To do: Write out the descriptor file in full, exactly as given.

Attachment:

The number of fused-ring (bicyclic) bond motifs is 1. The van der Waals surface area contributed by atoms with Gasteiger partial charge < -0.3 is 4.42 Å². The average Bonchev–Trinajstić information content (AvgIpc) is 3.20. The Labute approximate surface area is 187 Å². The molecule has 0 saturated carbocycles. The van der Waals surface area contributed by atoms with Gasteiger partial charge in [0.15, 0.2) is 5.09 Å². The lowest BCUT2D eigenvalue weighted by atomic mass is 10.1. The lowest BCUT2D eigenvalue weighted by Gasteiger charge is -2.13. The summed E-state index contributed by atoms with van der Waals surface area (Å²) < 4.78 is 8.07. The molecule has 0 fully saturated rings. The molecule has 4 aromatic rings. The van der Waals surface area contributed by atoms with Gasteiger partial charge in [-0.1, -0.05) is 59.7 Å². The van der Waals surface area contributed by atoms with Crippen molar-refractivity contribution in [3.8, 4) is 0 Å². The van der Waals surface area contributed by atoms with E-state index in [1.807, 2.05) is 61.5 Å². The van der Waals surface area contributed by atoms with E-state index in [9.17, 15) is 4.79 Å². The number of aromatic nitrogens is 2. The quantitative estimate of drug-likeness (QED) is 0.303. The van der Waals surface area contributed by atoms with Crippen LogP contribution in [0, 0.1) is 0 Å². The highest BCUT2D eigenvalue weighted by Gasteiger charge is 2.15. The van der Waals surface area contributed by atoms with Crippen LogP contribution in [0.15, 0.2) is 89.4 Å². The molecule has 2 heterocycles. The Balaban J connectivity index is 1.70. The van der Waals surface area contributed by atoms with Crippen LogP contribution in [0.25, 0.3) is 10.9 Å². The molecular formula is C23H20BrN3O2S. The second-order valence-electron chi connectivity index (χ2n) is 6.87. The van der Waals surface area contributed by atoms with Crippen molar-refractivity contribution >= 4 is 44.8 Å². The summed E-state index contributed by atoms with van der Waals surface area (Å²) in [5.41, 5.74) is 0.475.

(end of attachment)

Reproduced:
The number of fused-ring (bicyclic) bond motifs is 1. The van der Waals surface area contributed by atoms with Gasteiger partial charge < -0.3 is 4.42 Å². The average Bonchev–Trinajstić information content (AvgIpc) is 3.20. The Labute approximate surface area is 187 Å². The molecule has 0 saturated carbocycles. The van der Waals surface area contributed by atoms with Gasteiger partial charge in [0.15, 0.2) is 5.09 Å². The lowest BCUT2D eigenvalue weighted by atomic mass is 10.1. The lowest BCUT2D eigenvalue weighted by Gasteiger charge is -2.13. The summed E-state index contributed by atoms with van der Waals surface area (Å²) < 4.78 is 8.07. The molecule has 0 fully saturated rings. The molecule has 4 aromatic rings. The van der Waals surface area contributed by atoms with Gasteiger partial charge in [-0.1, -0.05) is 59.7 Å². The van der Waals surface area contributed by atoms with Crippen molar-refractivity contribution in [3.8, 4) is 0 Å². The van der Waals surface area contributed by atoms with E-state index in [1.807, 2.05) is 61.5 Å². The van der Waals surface area contributed by atoms with E-state index in [9.17, 15) is 4.79 Å². The number of aromatic nitrogens is 2. The quantitative estimate of drug-likeness (QED) is 0.303. The van der Waals surface area contributed by atoms with Crippen LogP contribution in [0, 0.1) is 0 Å². The highest BCUT2D eigenvalue weighted by Gasteiger charge is 2.15. The van der Waals surface area contributed by atoms with Crippen LogP contribution in [0.15, 0.2) is 89.4 Å². The molecule has 2 heterocycles. The Balaban J connectivity index is 1.70. The van der Waals surface area contributed by atoms with Crippen LogP contribution in [0.25, 0.3) is 10.9 Å². The molecular formula is C23H20BrN3O2S. The second-order valence-electron chi connectivity index (χ2n) is 6.87. The van der Waals surface area contributed by atoms with Crippen molar-refractivity contribution >= 4 is 44.8 Å². The summed E-state index contributed by atoms with van der Waals surface area (Å²) in [5.41, 5.74) is 0.475.